Recovering from an addiction is so much more than simply walking away from a substance that takes control over a person's entire life. Addiction influences so many aspects of a person's habits, personality, psychological state and ability to function.
One of the major factors that can be a problem in people dealing with addiction is communication. Whether they had issues with it to begin with or their substance abuse affected their ability to relate well with others, most people with addictions struggle with their communication skills.
Recovery programs can help addicts learn more effective tools to communicate with others so that they are able to work through problems and enjoy a better quality of life. Learning to communicate effectively is one of the key steps in recovery that every person must go through to maintain their sobriety.
Steps to Improving Communication
One of the foundations of communication is genuine listening while understanding and focusing on the other person. While a person is addicted they can be more self-involved and wrapped up in their world of substance abuse making it harder to connect with people.
By learning to be a better listener, a person can hear information more accurately and understand the real message of what someone is saying to them. They can also show more compassion and concern for others which is an important way to start building a closer relationship.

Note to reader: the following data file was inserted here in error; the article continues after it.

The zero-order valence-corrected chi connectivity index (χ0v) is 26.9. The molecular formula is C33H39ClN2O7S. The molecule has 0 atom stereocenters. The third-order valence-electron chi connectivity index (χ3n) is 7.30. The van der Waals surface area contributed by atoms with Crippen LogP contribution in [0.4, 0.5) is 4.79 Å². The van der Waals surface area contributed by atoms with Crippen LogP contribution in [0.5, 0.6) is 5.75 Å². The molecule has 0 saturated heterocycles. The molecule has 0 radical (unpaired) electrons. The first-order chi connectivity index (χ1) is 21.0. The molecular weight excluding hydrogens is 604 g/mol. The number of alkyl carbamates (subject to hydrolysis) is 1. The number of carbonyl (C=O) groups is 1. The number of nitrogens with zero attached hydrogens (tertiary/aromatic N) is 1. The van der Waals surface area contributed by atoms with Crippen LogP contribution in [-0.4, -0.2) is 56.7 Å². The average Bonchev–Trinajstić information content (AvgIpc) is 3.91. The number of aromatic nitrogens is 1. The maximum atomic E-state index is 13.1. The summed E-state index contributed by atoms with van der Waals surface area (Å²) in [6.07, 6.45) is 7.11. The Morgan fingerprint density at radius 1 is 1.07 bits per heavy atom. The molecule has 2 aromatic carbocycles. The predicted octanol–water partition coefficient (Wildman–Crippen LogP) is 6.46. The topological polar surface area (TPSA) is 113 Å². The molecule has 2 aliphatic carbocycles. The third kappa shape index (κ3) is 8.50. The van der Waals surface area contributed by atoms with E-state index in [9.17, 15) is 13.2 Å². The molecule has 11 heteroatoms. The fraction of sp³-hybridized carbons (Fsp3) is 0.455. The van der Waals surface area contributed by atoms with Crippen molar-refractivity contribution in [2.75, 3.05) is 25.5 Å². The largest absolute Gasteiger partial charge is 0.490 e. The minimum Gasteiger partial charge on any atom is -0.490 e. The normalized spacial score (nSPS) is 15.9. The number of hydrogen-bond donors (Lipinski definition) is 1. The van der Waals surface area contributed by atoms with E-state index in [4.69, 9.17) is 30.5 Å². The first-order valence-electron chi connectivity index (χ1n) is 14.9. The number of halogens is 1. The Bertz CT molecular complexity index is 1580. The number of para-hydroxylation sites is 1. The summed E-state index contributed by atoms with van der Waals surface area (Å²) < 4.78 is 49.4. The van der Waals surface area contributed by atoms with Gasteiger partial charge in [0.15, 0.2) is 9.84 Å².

A good communicator will ask follow up questions or repeat what they have heard to make sure that they understand everything that is said to them. This is another way to show that you are genuinely listening to what the person is saying and it helps ensure that each person is engaged in the conversation. Listening to people more closely can be a healthier way to communicate with others.
Honesty in Recovery
The most crucial aspect of communication for people with addictions is being more truthful, honest and open when they speak to others. Lying, making excuses, or covering up is a negative habit that many addicts develop because they do not want people to know the full extent of their substance abuse.
Being more honest and vulnerable to people can open up more doors of communication because you are not trying to create an image of what you want others to see. Avoiding the truth keeps people at a distance and can prevent someone from really connecting with others on a deeper, more meaningful level.
Being dishonest can also cause major problems in relationships, making it hard for people to build a level of trust. Recovery is a chance to repair broken relationships by practicing the kind of honesty and openness that will give people more faith in you.
Communication is also about organizing ideas in your mind and thinking before you speak about how your words can affect someone else. Learning communication skills can serve to prevent the kind of heated arguments that end friendships and prolong problems between two people.
Being calm and communicating without being accusatory or aggressive is an important skill for everyone to learn. In recovery, people can learn to use more "I" statements and to speak about their feelings so that they are not focusing on the other person's mistakes during a conflict.
Keeping the focus on how each person feels and avoiding negative body language can help to resolve arguments rather than letting them escalate. These types of communication skills can help people in recovery to create closer connections which will help them in their long-term sobriety.
Instead of pushing people away through poor communication, former addicts can use the skills they learn in treatment to develop and repair valuable relationships.